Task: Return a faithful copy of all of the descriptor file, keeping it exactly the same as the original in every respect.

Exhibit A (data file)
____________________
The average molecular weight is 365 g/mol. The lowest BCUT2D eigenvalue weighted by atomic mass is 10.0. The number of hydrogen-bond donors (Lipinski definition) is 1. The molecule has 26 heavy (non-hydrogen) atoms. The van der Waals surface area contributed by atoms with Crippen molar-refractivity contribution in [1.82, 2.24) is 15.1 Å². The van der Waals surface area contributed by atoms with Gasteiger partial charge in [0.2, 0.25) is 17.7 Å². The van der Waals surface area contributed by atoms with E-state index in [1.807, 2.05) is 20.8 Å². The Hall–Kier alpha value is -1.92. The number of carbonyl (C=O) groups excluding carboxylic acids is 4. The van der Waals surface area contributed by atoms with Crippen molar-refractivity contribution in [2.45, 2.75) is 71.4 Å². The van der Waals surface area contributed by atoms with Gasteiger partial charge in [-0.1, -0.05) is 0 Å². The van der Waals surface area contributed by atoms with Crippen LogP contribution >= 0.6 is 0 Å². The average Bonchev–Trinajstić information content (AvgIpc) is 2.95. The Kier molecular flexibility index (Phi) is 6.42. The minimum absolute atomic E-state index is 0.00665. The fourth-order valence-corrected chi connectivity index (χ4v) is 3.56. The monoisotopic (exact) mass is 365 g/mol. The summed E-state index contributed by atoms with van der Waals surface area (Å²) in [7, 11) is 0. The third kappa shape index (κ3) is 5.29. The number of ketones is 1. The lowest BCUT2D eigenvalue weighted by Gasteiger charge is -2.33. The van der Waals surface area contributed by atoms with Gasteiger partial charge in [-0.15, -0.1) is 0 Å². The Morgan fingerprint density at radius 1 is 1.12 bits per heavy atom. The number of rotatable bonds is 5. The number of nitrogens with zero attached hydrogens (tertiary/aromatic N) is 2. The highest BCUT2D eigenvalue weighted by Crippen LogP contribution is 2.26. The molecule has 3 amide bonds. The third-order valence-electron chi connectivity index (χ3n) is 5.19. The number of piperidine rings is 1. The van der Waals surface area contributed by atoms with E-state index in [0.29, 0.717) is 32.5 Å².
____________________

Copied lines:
The average molecular weight is 365 g/mol. The lowest BCUT2D eigenvalue weighted by atomic mass is 10.0. The number of hydrogen-bond donors (Lipinski definition) is 1. The molecule has 26 heavy (non-hydrogen) atoms. The van der Waals surface area contributed by atoms with Crippen molar-refractivity contribution in [1.82, 2.24) is 15.1 Å². The van der Waals surface area contributed by atoms with Gasteiger partial charge in [0.2, 0.25) is 17.7 Å². The van der Waals surface area contributed by atoms with E-state index in [1.807, 2.05) is 20.8 Å². The Hall–Kier alpha value is -1.92. The number of carbonyl (C=O) groups excluding carboxylic acids is 4. The van der Waals surface area contributed by atoms with Crippen molar-refractivity contribution in [2.45, 2.75) is 71.4 Å². The van der Waals surface area contributed by atoms with Gasteiger partial charge in [-0.1, -0.05) is 0 Å². The van der Waals surface area contributed by atoms with Crippen LogP contribution >= 0.6 is 0 Å². The average Bonchev–Trinajstić information content (AvgIpc) is 2.95. The Kier molecular flexibility index (Phi) is 6.42. The minimum absolute atomic E-state index is 0.00665. The fourth-order valence-corrected chi connectivity index (χ4v) is 3.56. The monoisotopic (exact) mass is 365 g/mol. The summed E-state index contributed by atoms with van der Waals surface area (Å²) in [7, 11) is 0. The third kappa shape index (κ3) is 5.29. The number of ketones is 1. The lowest BCUT2D eigenvalue weighted by Gasteiger charge is -2.33. The van der Waals surface area contributed by atoms with Gasteiger partial charge in [-0.15, -0.1) is 0 Å². The Morgan fingerprint density at radius 1 is 1.12 bits per heavy atom. The number of rotatable bonds is 5. The number of nitrogens with zero attached hydrogens (tertiary/aromatic N) is 2. The highest BCUT2D eigenvalue weighted by Crippen LogP contribution is 2.26. The molecule has 3 amide bonds. The third-order valence-electron chi connectivity index (χ3n) is 5.19. The number of piperidine rings is 1. The van der Waals surface area contributed by atoms with E-state index in [0.29, 0.717) is 32.5 Å².